John and Peter are among the nine players a basketball coach : GMAT Problem Solving (PS)
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John and Peter are among the nine players a basketball coach

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John and Peter are among the nine players a basketball coach [#permalink]

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31 Jul 2008, 15:56
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John and Peter are among the nine players a basketball coach can choose from to field a five-player team. If all five players are chosen at random, what is the probability of choosing a team that includes John and Peter?

A. 1/9
B. 1/6
C. 2/9
D. 5/18
E. 1/3
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31 Jul 2008, 16:41
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Total number of possibilities 9c5
Now say that John and Peter are already in the team. How can we pick rest of the three players out of 7 players - 7C3

Hence 7c3/9c5 = 5/18
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31 Jul 2008, 18:08
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x97agarwal wrote:
Total number of possibilities 9c5
Now say that John and Peter are already in the team. How can we pick rest of the three players out of 7 players - 7C3

Hence 7c3/9c5 = 5/18

that's exactly what i did like 3 times, why am i not getting exactly 5/18?
7c3=35
9c5=126?
oh i completely missed that 126 was divisible by 7...so it reduces to 5/18.
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23 May 2010, 15:05
How can we solve this in probability approach. I thought the answer would be 1/9 x 1/8 x 3/7.
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23 May 2010, 15:38
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tochiru wrote:
How can we solve this in probability approach. I thought the answer would be 1/9 x 1/8 x 3/7.

John and Peter are among the nine players a basketball coach can choose from to field a five-player team. If all five players are chosen at random, what is the probability of choosing a team that includes John and Peter?
A. 1/9
B. 1/6
C. 2/9
D. 5/18
E. 1/3

Probability approach:
1/9 choosing John (J);
1/8 choosing Peter (P);
7/7=1 choosing any (A) for the third player;
6/6=1 choosing any (A) for the fourth player;
5/5=1 choosing any (A) for the fifth player.

But scenario JPAAA can occur in $$\frac{5!}{3!}=20$$ # of ways (JAPAA, JAAPA, AAAPJ, ... basically the # of permutations of the letters JPAAA, which is $$\frac{5!}{3!}=20$$).

So $$P=\frac{5!}{3!}*\frac{1}{9}*\frac{1}{8}*1*1*1=\frac{5}{18}$$.

Combinatorics approach:

P=favorable outcomes/total # of outcomes --> $$P=\frac{C^2_2*C^3_7}{C^5_9}=\frac{5}{18}$$.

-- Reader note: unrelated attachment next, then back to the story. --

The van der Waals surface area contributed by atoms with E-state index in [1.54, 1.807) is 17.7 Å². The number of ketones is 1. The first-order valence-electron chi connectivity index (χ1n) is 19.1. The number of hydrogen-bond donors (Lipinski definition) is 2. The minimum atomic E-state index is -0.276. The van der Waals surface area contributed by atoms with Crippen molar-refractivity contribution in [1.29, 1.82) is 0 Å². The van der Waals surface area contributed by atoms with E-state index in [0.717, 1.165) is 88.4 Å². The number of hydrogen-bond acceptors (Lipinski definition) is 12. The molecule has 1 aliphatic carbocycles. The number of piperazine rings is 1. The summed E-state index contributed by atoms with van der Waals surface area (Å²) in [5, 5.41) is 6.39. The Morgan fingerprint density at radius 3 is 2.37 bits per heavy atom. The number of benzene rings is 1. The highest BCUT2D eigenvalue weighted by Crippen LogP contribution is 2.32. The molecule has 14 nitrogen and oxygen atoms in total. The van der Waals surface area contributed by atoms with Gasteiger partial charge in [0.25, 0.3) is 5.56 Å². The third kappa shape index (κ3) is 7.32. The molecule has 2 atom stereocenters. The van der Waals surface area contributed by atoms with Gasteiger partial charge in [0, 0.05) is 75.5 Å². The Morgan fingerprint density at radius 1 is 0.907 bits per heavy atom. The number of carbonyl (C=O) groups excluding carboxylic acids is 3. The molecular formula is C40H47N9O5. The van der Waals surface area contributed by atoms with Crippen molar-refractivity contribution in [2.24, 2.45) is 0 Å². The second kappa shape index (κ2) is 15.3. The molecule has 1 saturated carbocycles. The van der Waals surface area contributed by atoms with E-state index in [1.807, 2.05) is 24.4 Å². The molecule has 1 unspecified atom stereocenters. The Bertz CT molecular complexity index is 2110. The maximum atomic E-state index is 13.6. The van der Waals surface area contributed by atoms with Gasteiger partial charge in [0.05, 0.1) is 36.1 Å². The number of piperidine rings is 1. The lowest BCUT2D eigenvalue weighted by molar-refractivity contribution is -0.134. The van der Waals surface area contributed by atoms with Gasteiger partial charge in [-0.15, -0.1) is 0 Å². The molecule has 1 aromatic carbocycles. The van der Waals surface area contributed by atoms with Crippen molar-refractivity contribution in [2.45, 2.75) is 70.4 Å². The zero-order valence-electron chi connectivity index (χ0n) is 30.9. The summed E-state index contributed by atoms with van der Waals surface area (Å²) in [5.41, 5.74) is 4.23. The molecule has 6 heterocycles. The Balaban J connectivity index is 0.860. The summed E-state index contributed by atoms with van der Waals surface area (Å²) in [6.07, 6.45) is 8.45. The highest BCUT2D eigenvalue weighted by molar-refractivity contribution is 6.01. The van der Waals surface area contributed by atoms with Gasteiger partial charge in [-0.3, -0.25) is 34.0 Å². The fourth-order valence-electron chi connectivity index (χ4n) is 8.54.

$$C^2_2=1$$ - # of ways to choose Peter and John out of Peter and John, basically 1 way;
$$C^3_7=35$$ - # of ways to choose 3 other players out of 7 players left (without Peter and John);
$$C^5_9=126$$ - total # of ways to choose 5 players out of 9.

Hope it helps.
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23 May 2010, 17:48
Thanks a lot.

Since the order doesn't matter isnt James A Jacob AA or A James Jacob A A, same?
When do we need to use the multiplication factor (here 20) ingeneral? Also What does probability (1/9 * 1/8 * 3/7) represent
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24 May 2010, 02:03
tochiru wrote:
Thanks a lot.

Since the order doesn't matter isnt James A Jacob AA or A James Jacob A A, same?
When do we need to use the multiplication factor (here 20) ingeneral? Also What does probability (1/9 * 1/8 * 3/7) represent

Order does not matter -YES, but favorable scenario JPAAA (John-Peter-Any-Any-Any) can occur in 5!/3! # of ways:
JPAAA (J - first, P second, any for the third, ... ) the probability of this particular scenario would be: $$P=\frac{1}{9}*\frac{1}{8}*1*1*1=\frac{1}{72}$$;

JAPAA (J - first, any (but P) for the second, P - third, ...) the probability of this particular scenario would be: $$P=\frac{1}{9}*\frac{7}{8}*\frac{1}{7}*1*1=\frac{1}{72}$$;
...
...
...

There can be total of 20 such scenarios (20 as # of permuations of JPAAA is $$\frac{5!}{3!}=20$$) and each will have the probability of $$\frac{1}{72}$$.

The final probability would be the sum of all these favorable scenarios: $$20*\frac{1}{72}=\frac{5}{18}$$.

Hope it's clear.

You can check the Probability and Combination chapters of the Math Book (link below) for more.

Also check my posts at:
probability-colored-balls-55253.html#p637525
4-red-chips-and-2-blue-chips-85987.html#p644603
probability-qs-attention-88945.html#p671958
p-c-88431.html?highlight=probability+of+occurring+event
probability-88069.html?highlight=probability+of+occurring+event
combination-problem-princenten-review-2009-bin-4-q2-87673.html?highlight=probability+of+occurring+event
probability-problem-90124.html#p684229
probability-85523.html#p641151
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24 May 2010, 14:14
Please explain why the permutation of jpaaa is not 5!.

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24 May 2010, 14:30
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Jinglander wrote:
Please explain why the permutation of jpaaa is not 5!.